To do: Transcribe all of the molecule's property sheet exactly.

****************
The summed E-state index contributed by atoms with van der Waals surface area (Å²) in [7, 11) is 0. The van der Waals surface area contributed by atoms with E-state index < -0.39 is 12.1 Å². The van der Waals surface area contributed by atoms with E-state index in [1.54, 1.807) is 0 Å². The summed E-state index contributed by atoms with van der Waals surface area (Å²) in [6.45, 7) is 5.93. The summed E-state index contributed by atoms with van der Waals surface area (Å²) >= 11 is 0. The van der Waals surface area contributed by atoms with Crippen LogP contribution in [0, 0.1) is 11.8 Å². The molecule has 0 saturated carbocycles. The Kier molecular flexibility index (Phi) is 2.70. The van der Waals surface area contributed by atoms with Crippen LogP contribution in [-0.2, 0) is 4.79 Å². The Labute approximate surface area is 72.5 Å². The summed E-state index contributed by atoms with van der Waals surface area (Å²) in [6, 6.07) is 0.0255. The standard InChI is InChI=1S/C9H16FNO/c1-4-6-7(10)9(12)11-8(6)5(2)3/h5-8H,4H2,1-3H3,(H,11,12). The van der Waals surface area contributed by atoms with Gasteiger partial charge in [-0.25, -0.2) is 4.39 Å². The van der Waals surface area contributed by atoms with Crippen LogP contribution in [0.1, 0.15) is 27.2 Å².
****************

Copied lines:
The summed E-state index contributed by atoms with van der Waals surface area (Å²) in [7, 11) is 0. The van der Waals surface area contributed by atoms with E-state index < -0.39 is 12.1 Å². The van der Waals surface area contributed by atoms with E-state index in [1.54, 1.807) is 0 Å². The summed E-state index contributed by atoms with van der Waals surface area (Å²) in [6.45, 7) is 5.93. The summed E-state index contributed by atoms with van der Waals surface area (Å²) >= 11 is 0. The van der Waals surface area contributed by atoms with Crippen LogP contribution in [0, 0.1) is 11.8 Å². The molecule has 0 saturated carbocycles. The Kier molecular flexibility index (Phi) is 2.70. The van der Waals surface area contributed by atoms with Crippen LogP contribution in [-0.2, 0) is 4.79 Å². The Labute approximate surface area is 72.5 Å². The summed E-state index contributed by atoms with van der Waals surface area (Å²) in [6, 6.07) is 0.0255. The standard InChI is InChI=1S/C9H16FNO/c1-4-6-7(10)9(12)11-8(6)5(2)3/h5-8H,4H2,1-3H3,(H,11,12). The van der Waals surface area contributed by atoms with Gasteiger partial charge in [-0.25, -0.2) is 4.39 Å². The van der Waals surface area contributed by atoms with Crippen LogP contribution in [0.1, 0.15) is 27.2 Å².